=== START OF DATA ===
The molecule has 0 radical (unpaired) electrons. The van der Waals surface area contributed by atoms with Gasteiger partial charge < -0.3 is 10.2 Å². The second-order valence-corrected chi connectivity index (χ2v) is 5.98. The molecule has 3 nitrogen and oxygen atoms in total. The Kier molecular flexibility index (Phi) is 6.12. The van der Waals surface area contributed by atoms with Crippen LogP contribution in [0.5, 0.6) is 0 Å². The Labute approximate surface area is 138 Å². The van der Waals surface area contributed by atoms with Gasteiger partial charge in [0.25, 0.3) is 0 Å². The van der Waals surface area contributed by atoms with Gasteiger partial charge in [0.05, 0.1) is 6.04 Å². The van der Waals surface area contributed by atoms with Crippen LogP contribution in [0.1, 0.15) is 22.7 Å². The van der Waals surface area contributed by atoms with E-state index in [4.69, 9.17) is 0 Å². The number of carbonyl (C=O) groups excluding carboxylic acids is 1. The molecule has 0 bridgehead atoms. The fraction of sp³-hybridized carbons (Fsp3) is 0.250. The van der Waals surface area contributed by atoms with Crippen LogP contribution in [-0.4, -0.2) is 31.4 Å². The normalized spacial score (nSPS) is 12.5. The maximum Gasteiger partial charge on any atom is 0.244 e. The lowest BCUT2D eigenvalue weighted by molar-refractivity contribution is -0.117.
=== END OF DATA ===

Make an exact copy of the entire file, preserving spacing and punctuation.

The molecule has 0 radical (unpaired) electrons. The van der Waals surface area contributed by atoms with Gasteiger partial charge < -0.3 is 10.2 Å². The second-order valence-corrected chi connectivity index (χ2v) is 5.98. The molecule has 3 nitrogen and oxygen atoms in total. The Kier molecular flexibility index (Phi) is 6.12. The van der Waals surface area contributed by atoms with Crippen LogP contribution in [0.5, 0.6) is 0 Å². The Labute approximate surface area is 138 Å². The van der Waals surface area contributed by atoms with Gasteiger partial charge in [0.25, 0.3) is 0 Å². The van der Waals surface area contributed by atoms with Gasteiger partial charge in [0.05, 0.1) is 6.04 Å². The van der Waals surface area contributed by atoms with Crippen LogP contribution in [0.1, 0.15) is 22.7 Å². The van der Waals surface area contributed by atoms with E-state index in [4.69, 9.17) is 0 Å². The number of carbonyl (C=O) groups excluding carboxylic acids is 1. The molecule has 0 bridgehead atoms. The fraction of sp³-hybridized carbons (Fsp3) is 0.250. The van der Waals surface area contributed by atoms with Crippen LogP contribution in [-0.4, -0.2) is 31.4 Å². The normalized spacial score (nSPS) is 12.5. The maximum Gasteiger partial charge on any atom is 0.244 e. The lowest BCUT2D eigenvalue weighted by molar-refractivity contribution is -0.117.